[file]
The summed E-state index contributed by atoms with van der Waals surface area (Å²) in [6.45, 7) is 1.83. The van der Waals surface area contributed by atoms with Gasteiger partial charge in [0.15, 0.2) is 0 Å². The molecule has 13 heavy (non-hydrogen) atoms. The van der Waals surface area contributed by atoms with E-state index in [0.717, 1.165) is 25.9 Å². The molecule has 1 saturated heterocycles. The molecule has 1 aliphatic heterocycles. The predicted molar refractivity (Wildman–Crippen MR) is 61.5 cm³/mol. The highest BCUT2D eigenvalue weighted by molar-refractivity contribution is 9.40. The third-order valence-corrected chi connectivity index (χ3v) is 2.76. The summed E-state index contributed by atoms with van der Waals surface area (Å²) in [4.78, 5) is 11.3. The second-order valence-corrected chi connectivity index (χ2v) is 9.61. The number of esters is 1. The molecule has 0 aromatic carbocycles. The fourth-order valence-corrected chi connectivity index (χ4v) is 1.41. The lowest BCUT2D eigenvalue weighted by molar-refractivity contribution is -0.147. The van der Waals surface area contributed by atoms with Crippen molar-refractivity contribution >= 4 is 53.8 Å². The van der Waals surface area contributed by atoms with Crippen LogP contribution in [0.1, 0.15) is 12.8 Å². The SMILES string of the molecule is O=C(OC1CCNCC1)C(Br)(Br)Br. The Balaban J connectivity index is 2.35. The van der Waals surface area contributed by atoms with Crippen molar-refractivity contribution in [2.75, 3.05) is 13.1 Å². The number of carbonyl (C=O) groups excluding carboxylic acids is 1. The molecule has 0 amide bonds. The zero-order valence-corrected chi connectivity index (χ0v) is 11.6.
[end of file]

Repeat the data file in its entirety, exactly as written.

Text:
The summed E-state index contributed by atoms with van der Waals surface area (Å²) in [6.45, 7) is 1.83. The van der Waals surface area contributed by atoms with Gasteiger partial charge in [0.15, 0.2) is 0 Å². The molecule has 13 heavy (non-hydrogen) atoms. The van der Waals surface area contributed by atoms with E-state index in [0.717, 1.165) is 25.9 Å². The molecule has 1 saturated heterocycles. The molecule has 1 aliphatic heterocycles. The predicted molar refractivity (Wildman–Crippen MR) is 61.5 cm³/mol. The highest BCUT2D eigenvalue weighted by molar-refractivity contribution is 9.40. The third-order valence-corrected chi connectivity index (χ3v) is 2.76. The summed E-state index contributed by atoms with van der Waals surface area (Å²) in [4.78, 5) is 11.3. The second-order valence-corrected chi connectivity index (χ2v) is 9.61. The number of esters is 1. The molecule has 0 aromatic carbocycles. The fourth-order valence-corrected chi connectivity index (χ4v) is 1.41. The lowest BCUT2D eigenvalue weighted by molar-refractivity contribution is -0.147. The van der Waals surface area contributed by atoms with Crippen molar-refractivity contribution >= 4 is 53.8 Å². The van der Waals surface area contributed by atoms with Crippen LogP contribution in [0.1, 0.15) is 12.8 Å². The SMILES string of the molecule is O=C(OC1CCNCC1)C(Br)(Br)Br. The Balaban J connectivity index is 2.35. The van der Waals surface area contributed by atoms with Crippen molar-refractivity contribution in [2.75, 3.05) is 13.1 Å². The number of carbonyl (C=O) groups excluding carboxylic acids is 1. The molecule has 0 amide bonds. The zero-order valence-corrected chi connectivity index (χ0v) is 11.6.